Of course, this isn’t breaking news. What’s cool, though, is how exactly it works — more specifically, how TV ads both reflect culture and drive it forward, pulling us unsuspecting viewers along with it.

Up Next

In the early 1900s, clever industrialists faced competition from other clever industrialists. They quickly realized that instead of simply selling a better cooking stove, for example, they could sell the idea that their cooking stove above any other on the market was the key to a “modern” household. And what did society want? It wanted to be modern. And how did society achieve this? By buying brand X’s stove, because it appeared to be the obvious choice. And thus the idea of buying your way to an idealized life was born.

Next up, we’ll look a little more at how today’s ads affect TV viewers.

The Average American

We’ve already established that TV ads reflect culture. They parrot back to consumers what consumers already want: a modern household, the ability to properly nurture a family according to cultural standards, the perfect relationship and more.

But this reflection is a magic mirror: one that you can look into and see not you as you are, but a better self. According to the ads, this better self is funnier than you (the misquoted football coaches of Coors), cooler than you (the guy driving a Dodge Charger) and way, way sexier than you (Kate Moss, Tyra Banks or the ever-alluring David Hasselhoff).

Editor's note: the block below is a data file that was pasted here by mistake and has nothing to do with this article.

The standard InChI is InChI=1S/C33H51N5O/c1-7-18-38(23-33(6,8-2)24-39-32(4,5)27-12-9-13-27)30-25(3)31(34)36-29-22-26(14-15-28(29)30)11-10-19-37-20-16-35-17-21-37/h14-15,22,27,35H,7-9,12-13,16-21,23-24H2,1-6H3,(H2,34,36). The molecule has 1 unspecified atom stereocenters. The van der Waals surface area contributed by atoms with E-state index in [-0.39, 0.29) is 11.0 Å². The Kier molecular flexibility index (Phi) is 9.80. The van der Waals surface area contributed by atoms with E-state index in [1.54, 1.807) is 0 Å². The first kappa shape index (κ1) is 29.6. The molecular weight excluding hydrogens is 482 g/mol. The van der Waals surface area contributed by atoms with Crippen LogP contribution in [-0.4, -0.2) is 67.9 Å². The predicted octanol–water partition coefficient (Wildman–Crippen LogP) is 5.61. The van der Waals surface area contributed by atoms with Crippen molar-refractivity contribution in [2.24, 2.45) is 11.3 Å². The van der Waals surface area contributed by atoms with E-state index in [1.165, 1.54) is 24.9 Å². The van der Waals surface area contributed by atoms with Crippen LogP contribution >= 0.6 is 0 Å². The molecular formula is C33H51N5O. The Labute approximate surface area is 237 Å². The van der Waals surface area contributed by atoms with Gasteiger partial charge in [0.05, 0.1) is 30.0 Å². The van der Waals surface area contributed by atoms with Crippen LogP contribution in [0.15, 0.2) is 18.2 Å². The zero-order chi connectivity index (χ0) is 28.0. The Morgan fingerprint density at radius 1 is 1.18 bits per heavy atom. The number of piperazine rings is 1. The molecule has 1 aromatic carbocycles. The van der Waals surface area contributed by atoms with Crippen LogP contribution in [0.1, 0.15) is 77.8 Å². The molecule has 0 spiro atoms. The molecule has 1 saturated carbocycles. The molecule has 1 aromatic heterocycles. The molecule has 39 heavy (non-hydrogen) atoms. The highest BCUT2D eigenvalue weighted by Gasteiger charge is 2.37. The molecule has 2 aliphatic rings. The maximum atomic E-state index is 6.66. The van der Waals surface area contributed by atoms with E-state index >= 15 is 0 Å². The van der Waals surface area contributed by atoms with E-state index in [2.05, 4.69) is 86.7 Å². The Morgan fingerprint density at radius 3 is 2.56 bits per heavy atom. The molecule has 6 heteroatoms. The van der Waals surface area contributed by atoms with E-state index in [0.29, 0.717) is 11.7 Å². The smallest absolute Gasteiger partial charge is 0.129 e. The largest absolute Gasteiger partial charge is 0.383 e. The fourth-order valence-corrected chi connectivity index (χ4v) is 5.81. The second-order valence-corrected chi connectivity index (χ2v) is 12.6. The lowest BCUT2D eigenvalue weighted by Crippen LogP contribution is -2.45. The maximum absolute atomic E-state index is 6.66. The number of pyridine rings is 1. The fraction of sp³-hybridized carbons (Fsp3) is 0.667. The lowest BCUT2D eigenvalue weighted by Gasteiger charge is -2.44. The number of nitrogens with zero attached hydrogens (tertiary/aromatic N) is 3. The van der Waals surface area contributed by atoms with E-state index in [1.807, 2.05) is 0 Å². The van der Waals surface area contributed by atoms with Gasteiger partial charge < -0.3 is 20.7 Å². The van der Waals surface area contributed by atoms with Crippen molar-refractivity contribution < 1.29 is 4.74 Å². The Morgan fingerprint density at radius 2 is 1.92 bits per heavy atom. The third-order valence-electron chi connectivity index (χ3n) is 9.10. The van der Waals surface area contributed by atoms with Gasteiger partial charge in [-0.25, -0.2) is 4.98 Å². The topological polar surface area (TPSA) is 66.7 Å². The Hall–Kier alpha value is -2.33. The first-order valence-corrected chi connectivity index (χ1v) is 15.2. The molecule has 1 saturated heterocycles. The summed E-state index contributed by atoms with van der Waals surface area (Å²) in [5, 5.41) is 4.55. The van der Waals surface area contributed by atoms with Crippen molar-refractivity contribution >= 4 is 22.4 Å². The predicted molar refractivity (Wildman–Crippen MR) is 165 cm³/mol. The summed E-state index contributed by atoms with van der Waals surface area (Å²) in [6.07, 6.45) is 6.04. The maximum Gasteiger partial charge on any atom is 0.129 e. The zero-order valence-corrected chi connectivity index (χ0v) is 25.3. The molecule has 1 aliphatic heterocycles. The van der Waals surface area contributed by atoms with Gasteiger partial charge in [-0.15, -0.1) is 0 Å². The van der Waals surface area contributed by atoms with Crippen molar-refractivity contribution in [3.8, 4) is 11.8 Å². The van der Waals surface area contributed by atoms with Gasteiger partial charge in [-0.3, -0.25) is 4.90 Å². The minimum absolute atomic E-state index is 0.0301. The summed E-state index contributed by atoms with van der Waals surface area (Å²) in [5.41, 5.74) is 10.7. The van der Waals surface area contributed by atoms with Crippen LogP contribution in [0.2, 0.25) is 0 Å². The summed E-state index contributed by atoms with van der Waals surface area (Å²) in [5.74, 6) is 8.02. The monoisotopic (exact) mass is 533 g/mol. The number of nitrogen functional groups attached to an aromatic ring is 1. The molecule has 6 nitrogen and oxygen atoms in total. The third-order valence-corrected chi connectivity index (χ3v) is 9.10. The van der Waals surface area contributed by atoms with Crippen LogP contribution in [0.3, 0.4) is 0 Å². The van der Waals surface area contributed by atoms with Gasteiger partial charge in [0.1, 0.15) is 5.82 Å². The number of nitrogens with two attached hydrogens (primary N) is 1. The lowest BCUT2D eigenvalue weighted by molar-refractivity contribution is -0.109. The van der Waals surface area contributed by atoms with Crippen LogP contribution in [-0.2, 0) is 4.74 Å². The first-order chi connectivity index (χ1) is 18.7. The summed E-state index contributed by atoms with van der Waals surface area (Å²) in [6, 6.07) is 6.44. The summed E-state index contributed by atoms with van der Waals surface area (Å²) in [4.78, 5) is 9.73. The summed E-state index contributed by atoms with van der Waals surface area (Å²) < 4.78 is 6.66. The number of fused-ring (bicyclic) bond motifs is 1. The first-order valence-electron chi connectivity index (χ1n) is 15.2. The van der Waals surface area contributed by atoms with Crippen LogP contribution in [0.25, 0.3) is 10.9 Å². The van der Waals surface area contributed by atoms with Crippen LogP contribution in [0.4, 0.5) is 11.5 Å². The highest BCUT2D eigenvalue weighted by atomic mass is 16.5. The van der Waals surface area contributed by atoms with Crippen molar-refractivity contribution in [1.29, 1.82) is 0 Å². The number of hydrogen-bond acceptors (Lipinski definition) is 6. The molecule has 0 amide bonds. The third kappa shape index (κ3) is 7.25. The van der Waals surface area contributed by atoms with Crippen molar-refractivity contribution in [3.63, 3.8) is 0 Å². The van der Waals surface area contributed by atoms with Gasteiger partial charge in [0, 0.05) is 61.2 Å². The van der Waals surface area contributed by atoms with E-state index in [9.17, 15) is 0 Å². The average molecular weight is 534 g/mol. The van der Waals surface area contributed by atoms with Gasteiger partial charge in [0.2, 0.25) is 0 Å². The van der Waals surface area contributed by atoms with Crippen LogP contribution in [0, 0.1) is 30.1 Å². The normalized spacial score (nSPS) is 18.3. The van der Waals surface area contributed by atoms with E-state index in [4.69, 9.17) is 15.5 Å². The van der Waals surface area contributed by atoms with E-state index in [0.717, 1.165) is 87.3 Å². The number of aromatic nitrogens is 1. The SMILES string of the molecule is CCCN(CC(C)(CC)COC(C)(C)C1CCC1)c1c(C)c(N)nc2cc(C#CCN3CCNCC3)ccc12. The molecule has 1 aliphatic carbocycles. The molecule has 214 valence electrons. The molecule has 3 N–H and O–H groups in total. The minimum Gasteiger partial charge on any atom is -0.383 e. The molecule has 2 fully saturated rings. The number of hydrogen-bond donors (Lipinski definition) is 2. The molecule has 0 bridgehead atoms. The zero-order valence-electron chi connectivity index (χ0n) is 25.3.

In fact, almost all of the 16,000 ads the average American sees every day have one thing in common: They’re idealized . Idealization means that whatever’s happening in the ad is ahead of where culture is right now. It’s not what we’ve got, but instead it’s richer, sexier and cooler!

TV ads drive culture by reflecting only the lucky top 0.001 percent of what’s possible, and then when the remaining 99.999 percent of culture imitates it, the center of culture shifts. Ads show sexy, liberated women smoking, so more average American women start smoking to try to achieve that sexy liberation. Ads show perfect natural beauty, or athletic beauty, or posh beauty, or stick-figure beauty, and when culture imitates these ideals, the center shifts and the ads have to get more extreme to remain ideal. For example, how could you not want to be as cool as the Kia hamsters in their saggy pants, hoodies and dark glasses?

If we’re not careful, these ads can be cultural quicksand. Culture suggests something and ads drive it — whether the destination is worthwhile or not is beside the point.

The evolution of beauty…

I have had to take a hiatus from shooting pics in SL, as I need a new computer. I’m totally depressed over this as the projects are my passion, my art. But nothing I can do until I get a new computer. In the meantime, I am still working through so many issues in my life, including body image, self confidence, beauty, health and my eating disorder, among others. I wanted to share a couple videos I have found recently or re-found. If you have any inspiration, supportive ideas/vides etc, you’d like to share, I’d love to hear from you!!!

Have a wonderful week!!!

Kris/Gracie